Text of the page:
According to a recent survey of 2,663 women who identify as black, Latina, or Asian/Asian Pacific Islander conducted by Intersections of Our Lives, a coalition of reproductive justice groups, this group overwhelmingly supported Democrats in the recent midterm elections. But 78 percent of women surveyed said that candidates often failed to focus on issues important to them, which suggests that their political support isn’t being rewarded with actual changes in policy.
On a different question, 76 percent of women added that politicians must understand that the needs of women of color are different from those of white women. “You can’t lump us in with any other group; we’re unique,” Allison says. “We want to connect with you and trust that you as a candidate have the heart and the willingness to fight for our communities.”
In a contest where women of color are expected to play a key role, candidates will need to do more to reach them
It’s still very early in the primary season, and candidates still have time to develop better policies (or, in some cases, any policies at all) that are tailored to the specific needs of this group. But one thing that’s clear right now is that a simple reliance on prior records and history won’t be sufficient.
Allison explains that women of color, like black voters and other voters of color more broadly, are unlikely to be motivated by a purely anti-Trump message. They want clear and specific policies about how the candidates plan to fight white nationalism and racism, close racial wealth gaps, and deal with racial injustice in ways that help their communities.
Candidates need to see “women of color as persuadable, and center them in outreach and campaigning,” she says.
Some candidates are already seeing success with this framework. Warren, for example, was met with a standing ovation at the She the People forum after she discussed specific policies aimed at issues uniquely affecting black and brown women, including a proposal to hold hospitals accountable if they fail to reduce the number of black women dying during childbirth.
Warren has since further explained how she plans to reduce black maternal mortality, an issue that has seen increased attention from Congress and several of the 2020 candidates, including Harris and Sen. Cory Booker.
Conversely, the need for candidates to bring specific policies to the table when speaking with women of color also highlights areas where some candidates might struggle.
Sen. Bernie Sanders, for example, has struggled to shake the perception that he cannot effectively speak to racial issues beyond his overarching message of fighting economic inequality, and he was recently criticized during the She the People forum for highlighting his participation in the March on Washington and support of Jesse Jackson instead of answering a question about how he would address the growth of white nationalism in the US. The exchange led to a wave of commentary that Sanders will have difficulty winning over women of color, a claim that in turn led to defensive responses from members of Sanders’s campaign.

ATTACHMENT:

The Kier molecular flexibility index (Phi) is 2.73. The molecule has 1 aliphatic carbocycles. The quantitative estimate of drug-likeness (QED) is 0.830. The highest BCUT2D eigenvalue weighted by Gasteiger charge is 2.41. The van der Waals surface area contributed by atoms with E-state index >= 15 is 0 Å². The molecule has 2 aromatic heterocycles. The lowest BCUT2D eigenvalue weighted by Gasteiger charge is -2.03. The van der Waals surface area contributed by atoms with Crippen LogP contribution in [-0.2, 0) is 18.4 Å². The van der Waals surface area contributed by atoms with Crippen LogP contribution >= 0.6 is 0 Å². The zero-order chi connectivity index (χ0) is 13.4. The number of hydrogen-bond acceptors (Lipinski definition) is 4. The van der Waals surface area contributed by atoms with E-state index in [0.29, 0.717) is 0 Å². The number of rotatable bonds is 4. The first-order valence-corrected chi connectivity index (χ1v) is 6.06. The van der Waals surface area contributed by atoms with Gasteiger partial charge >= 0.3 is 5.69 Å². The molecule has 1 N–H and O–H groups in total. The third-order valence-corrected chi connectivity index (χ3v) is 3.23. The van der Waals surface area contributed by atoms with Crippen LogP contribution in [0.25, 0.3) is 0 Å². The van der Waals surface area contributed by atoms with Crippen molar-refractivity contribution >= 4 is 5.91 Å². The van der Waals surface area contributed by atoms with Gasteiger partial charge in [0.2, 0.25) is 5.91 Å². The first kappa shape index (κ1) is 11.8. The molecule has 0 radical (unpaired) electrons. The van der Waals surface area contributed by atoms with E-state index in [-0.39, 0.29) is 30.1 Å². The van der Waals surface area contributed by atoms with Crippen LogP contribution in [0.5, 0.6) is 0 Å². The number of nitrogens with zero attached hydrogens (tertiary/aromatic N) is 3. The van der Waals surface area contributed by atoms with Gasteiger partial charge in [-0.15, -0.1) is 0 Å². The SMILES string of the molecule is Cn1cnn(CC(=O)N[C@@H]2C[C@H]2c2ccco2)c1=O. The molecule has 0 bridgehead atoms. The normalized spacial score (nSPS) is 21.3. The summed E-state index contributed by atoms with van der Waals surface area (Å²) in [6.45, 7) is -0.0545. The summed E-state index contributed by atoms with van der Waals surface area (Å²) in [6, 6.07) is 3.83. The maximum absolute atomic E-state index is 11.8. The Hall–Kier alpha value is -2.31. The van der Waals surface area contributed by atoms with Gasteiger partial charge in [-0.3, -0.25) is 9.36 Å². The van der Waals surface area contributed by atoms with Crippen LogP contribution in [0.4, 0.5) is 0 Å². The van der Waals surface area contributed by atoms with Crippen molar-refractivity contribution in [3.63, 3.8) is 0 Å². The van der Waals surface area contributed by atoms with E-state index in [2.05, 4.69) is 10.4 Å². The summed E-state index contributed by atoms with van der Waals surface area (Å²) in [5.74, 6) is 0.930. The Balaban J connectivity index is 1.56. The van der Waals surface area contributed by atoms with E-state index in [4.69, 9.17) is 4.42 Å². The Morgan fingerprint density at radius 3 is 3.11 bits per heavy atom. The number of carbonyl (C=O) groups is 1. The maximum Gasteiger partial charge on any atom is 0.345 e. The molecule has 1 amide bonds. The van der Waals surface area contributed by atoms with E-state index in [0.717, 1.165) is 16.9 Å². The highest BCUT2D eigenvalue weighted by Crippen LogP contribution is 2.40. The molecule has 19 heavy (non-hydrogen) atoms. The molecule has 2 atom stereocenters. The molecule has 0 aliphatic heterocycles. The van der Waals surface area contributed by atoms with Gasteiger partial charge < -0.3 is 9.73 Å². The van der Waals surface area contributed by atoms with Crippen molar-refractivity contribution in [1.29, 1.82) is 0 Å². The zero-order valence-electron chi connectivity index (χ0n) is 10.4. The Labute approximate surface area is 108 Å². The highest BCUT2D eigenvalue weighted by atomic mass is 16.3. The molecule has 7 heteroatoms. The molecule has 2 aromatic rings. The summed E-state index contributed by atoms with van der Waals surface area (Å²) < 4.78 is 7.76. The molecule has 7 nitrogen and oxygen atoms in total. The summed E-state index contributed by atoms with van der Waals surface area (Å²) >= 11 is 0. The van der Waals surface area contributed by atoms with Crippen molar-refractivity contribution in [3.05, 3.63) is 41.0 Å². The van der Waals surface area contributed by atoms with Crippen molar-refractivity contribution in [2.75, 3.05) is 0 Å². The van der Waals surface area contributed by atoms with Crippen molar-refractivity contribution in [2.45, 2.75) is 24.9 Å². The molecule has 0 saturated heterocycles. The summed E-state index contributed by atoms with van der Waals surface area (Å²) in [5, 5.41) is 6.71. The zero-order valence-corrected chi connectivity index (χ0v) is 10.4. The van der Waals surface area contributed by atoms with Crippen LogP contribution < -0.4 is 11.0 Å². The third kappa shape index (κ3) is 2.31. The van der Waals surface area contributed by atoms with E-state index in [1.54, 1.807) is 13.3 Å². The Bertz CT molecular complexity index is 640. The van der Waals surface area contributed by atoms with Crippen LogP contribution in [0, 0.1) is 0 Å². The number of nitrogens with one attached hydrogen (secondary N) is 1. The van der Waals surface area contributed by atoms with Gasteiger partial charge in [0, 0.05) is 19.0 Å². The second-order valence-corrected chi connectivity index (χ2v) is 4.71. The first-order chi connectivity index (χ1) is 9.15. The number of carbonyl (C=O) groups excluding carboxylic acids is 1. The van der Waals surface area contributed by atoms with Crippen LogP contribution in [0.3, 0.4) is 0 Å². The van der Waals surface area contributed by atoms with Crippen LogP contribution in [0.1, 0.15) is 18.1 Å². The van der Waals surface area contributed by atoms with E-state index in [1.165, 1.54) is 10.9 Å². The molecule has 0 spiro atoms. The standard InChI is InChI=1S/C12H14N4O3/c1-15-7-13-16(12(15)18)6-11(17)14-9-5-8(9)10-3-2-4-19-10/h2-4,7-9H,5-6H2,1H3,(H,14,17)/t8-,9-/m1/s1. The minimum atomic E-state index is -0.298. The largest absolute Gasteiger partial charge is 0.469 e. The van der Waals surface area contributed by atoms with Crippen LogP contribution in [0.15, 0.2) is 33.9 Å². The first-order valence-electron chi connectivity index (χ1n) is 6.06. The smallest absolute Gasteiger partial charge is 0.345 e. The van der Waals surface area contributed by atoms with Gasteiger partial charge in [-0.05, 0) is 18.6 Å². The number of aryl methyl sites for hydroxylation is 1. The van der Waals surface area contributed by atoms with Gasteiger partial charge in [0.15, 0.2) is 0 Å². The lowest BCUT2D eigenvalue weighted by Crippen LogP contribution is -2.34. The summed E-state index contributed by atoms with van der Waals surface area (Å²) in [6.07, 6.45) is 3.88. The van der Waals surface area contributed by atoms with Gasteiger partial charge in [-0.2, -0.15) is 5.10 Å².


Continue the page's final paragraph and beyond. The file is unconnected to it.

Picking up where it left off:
The truth likely lies somewhere in the middle — recent polling of black women puts Sanders in second place behind Joe Biden (his support among other women of color varies), and the Vermont senator has already gotten endorsements in South Carolina, a state where black women are expected to make up a large percentage of primary voters. But even with this early support, as the primary continues, it is clear that women of color will want all the candidates to do more to show that they seriously understand the range of issues that affect them.
“The question is for [Sanders] and every other candidate to be able to give this more than lip service, to be able to understand what it means for people like me to feel afraid, and not only for ourselves but our communities and families,” Sayu Bhojwani, the founder and president of New American Leaders, a group focused on increasing the number of first- and second-generation Americans running for elected office, recently told Rewire News. “That requires a kind of empathy and compassion, but it also requires very specific policy responses.”
It’s a challenge that all the candidates will need to meet as the election cycle continues. Candidates “need to be talking to women of color on an ongoing basis, not just jumping in and out of communities,” says Solomon from the Center for American Progress. “You need to really connect with these women and hear what is going on in their lives and communities to better shape policies.”